Sunday, February 5, 2023

President Ali assures wealth fund operations will face House scrutiny in new law

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Guyana’s President Dr. Mohamed Irfaan Ali said that a new Natural Resource Fund Bill tabled last Thursday would allow full parliamentary scrutiny of the operations of the sovereign wealth fund.

The President gave this assurance during an event in Palmyra Berbice, after finding his government on the receiving end of criticism from a section of the local press about the new legislation.

The Government proposed the establishment of a Board of Directors in the Bill, which it says is necessary to provide regular management and oversight. The government has argued that the powers vested in the Board would create a new dispensation that prevents political overreach into the operations of the Fund. The current Act, Guyana’s finance minister Dr. Ashni Singh has said, gives his office too much control.

Critics worry that under the new Bill, the Fund would open itself to similar political control, since the Board of Directors would be appointed by the President himself.

“Everything in that Bill will have Parliamentary oversight because the spending will have parliamentary oversight,” Dr. Ali said. The new Bill proposes that the House will have to vote to approve any withdrawal, whether it is a regular annual withdrawal or for emergency financing in the case of a major natural disaster. The House would also be tasked with nominating a member to the managing Board of Directors, and to the Public Accountability and Oversight Committee responsible for providing non-governmental oversight.

However, the House is government controlled.

President Ali baulked at the distrust, arguing that when the people went to the polls last year, they placed their confidence in his administration to manage the country.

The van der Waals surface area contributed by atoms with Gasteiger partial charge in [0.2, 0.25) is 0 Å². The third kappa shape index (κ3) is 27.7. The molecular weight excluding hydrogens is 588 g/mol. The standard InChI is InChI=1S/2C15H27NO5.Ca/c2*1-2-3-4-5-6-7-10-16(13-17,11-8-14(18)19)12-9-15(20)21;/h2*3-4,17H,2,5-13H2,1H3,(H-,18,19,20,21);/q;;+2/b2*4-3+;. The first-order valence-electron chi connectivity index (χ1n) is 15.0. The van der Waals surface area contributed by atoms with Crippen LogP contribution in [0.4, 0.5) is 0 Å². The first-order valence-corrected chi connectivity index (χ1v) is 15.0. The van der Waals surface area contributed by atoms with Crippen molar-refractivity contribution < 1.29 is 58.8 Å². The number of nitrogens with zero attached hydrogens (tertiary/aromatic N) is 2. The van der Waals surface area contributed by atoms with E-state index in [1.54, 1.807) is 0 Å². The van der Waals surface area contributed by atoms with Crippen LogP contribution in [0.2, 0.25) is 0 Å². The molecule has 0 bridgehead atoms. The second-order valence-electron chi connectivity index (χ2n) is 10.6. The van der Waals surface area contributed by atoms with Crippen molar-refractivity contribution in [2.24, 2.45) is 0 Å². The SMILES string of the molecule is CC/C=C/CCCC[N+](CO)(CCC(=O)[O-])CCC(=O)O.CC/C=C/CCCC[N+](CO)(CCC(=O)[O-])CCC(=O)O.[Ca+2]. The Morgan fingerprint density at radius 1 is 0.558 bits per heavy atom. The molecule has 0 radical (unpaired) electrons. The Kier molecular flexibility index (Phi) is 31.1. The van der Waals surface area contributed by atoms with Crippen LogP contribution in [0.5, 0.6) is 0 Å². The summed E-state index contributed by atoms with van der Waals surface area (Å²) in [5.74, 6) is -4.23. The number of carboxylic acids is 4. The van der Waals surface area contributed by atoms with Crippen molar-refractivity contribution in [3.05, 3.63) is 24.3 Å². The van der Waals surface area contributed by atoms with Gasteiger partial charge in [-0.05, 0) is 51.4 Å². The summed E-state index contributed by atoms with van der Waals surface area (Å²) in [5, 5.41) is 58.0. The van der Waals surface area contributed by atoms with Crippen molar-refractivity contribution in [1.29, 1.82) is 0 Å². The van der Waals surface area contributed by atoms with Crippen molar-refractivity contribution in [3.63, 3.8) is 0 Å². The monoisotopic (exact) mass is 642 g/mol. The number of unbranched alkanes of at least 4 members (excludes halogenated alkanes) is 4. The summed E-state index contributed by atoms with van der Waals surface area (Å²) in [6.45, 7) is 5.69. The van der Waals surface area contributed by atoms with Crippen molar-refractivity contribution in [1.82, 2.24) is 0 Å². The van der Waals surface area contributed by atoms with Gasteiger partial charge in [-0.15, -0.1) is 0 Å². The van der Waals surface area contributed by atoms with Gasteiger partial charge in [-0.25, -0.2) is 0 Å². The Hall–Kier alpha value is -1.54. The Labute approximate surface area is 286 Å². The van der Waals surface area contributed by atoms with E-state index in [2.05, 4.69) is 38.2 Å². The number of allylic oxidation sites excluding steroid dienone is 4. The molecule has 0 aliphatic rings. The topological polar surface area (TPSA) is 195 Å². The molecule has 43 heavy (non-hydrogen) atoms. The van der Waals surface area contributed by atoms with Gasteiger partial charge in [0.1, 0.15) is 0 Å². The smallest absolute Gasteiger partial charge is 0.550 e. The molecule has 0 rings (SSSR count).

“Are you saying that after the people have placed that confidence that we don’t have the right, or we can’t be trusted to name people on a board?” Dr. Ali asked.

The Government also found itself in defence of its proposed rule for determining a ceiling on annual withdrawals from the Fund. The finance minister had argued that the current withdrawal rule is too complex and rigid, and that the new rule would make it easy for the public to understand. But one section of the media accused the government last Friday of planning to empty the Fund despite promising careful expenditure.

The country’s finance ministry in a statement last Friday said there is an immediate need for transformative investments, and that the first year of the life of the Fund, as an exception, presents pressing development needs which should be financed by the country’s resources, instead of debt. It said the Bill promotes prudent management of Guyana’s natural resources, for the benefit of both present and future generations.

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